|Stack and calling convention questions firstname.lastname@example.org (Thelonious Georgia) (1999-08-01)|
|Re: Stack and calling convention questions email@example.com (1999-08-07)|
|Re: Stack and calling convention questions firstname.lastname@example.org (Tzvetan Mikov) (1999-08-12)|
|From:||"Tzvetan Mikov" <email@example.com>|
|Date:||12 Aug 1999 02:59:56 -0400|
|Organization:||Posted via Supernews, http://www.supernews.com|
RKRayhawk wrote in message 99-08-037...
>But more importantly the XOR instruction is testing the EAX register.
>It is a nearly universal convention that EAX is used as the result
>register of simple scalars in C subroutine interfaces. (Not
>always. Sometimes larger entities must land in EAX/EDX.) So the XOR is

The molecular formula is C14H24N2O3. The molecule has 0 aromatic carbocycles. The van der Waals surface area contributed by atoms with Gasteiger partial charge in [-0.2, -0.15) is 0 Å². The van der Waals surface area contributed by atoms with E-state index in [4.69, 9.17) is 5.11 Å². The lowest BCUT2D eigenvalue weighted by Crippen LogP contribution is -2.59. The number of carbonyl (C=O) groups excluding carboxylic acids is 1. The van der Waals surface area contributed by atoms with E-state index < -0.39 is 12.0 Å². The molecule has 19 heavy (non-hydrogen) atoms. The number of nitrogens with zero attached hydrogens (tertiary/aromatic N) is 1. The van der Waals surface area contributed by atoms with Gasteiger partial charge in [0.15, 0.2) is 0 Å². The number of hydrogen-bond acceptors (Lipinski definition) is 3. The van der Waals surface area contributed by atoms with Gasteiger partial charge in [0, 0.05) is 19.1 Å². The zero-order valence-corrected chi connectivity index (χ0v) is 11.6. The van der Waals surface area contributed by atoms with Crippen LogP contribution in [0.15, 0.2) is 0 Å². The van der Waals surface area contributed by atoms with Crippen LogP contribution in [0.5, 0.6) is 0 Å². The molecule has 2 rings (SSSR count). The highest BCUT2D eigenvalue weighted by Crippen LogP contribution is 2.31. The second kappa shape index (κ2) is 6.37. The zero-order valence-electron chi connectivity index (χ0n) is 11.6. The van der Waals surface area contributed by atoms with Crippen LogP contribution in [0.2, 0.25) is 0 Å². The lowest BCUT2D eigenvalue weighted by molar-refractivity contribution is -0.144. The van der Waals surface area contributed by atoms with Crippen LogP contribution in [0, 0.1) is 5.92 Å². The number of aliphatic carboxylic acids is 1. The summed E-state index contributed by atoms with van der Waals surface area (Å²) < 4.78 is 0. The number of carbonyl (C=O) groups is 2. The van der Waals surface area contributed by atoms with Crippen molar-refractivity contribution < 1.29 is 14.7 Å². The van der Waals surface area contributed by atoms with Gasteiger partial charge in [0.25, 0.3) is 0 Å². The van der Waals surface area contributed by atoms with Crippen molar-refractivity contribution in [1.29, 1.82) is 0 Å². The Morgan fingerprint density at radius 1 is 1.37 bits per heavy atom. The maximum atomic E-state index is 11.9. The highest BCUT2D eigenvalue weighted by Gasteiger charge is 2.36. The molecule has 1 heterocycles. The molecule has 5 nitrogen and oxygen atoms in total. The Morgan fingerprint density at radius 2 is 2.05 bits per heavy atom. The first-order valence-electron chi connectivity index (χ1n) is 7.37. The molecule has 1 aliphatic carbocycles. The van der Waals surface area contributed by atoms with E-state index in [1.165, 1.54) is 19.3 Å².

>testing the result.
>The XOR instruction will set the PF, SF and ZF. In effect the meaning
>of the contents of EAX is transfered to the status register, where it
>can subsequently be used for branches.
I don't think XOR is used for testing the register. "xor eax,eax" is
primarily used to clear a register, while testing is done with "or eax,eax"
or "test eax,eax".
Hypothetically, If the calling convention allowed using flags for return
values, "xor eax,eax" could be used instead of
mov eax, 0
or eax, eax
in order to set the value and the flags, so in this sense it would be
Btw, is there any compiler for x86 that utilizes flags for function
return values? May be Watcom C (it is pretty flexible in this regard)?
Now, for the superscalar x86-s this doesn't make much sense because it
would introduce a too strict dependancy. In the pre-Pentium days
however I can imagine a big space and perfrormance win. All functions
returning _bool_ and many C library functions which must be tested for
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